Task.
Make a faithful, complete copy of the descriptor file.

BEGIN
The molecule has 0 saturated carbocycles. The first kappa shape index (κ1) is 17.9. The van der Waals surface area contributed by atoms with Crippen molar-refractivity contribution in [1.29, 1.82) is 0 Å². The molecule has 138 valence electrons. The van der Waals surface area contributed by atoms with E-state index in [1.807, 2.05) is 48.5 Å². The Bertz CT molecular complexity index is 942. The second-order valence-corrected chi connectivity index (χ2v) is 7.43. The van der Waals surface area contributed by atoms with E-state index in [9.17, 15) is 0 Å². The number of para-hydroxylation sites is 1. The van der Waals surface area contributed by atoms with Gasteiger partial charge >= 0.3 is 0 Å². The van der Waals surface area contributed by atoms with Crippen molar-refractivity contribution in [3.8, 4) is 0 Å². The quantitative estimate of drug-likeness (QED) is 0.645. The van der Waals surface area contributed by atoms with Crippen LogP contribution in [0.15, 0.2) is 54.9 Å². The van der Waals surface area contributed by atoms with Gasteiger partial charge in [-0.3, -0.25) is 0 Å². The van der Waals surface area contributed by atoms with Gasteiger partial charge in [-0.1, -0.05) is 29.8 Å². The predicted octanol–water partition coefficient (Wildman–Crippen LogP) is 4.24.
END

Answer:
The molecule has 0 saturated carbocycles. The first kappa shape index (κ1) is 17.9. The van der Waals surface area contributed by atoms with Crippen molar-refractivity contribution in [1.29, 1.82) is 0 Å². The molecule has 138 valence electrons. The van der Waals surface area contributed by atoms with E-state index in [1.807, 2.05) is 48.5 Å². The Bertz CT molecular complexity index is 942. The second-order valence-corrected chi connectivity index (χ2v) is 7.43. The van der Waals surface area contributed by atoms with E-state index in [9.17, 15) is 0 Å². The number of para-hydroxylation sites is 1. The van der Waals surface area contributed by atoms with Gasteiger partial charge >= 0.3 is 0 Å². The van der Waals surface area contributed by atoms with Crippen molar-refractivity contribution in [3.8, 4) is 0 Å². The quantitative estimate of drug-likeness (QED) is 0.645. The van der Waals surface area contributed by atoms with Crippen LogP contribution in [0.15, 0.2) is 54.9 Å². The van der Waals surface area contributed by atoms with Gasteiger partial charge in [-0.3, -0.25) is 0 Å². The van der Waals surface area contributed by atoms with Gasteiger partial charge in [-0.1, -0.05) is 29.8 Å². The predicted octanol–water partition coefficient (Wildman–Crippen LogP) is 4.24.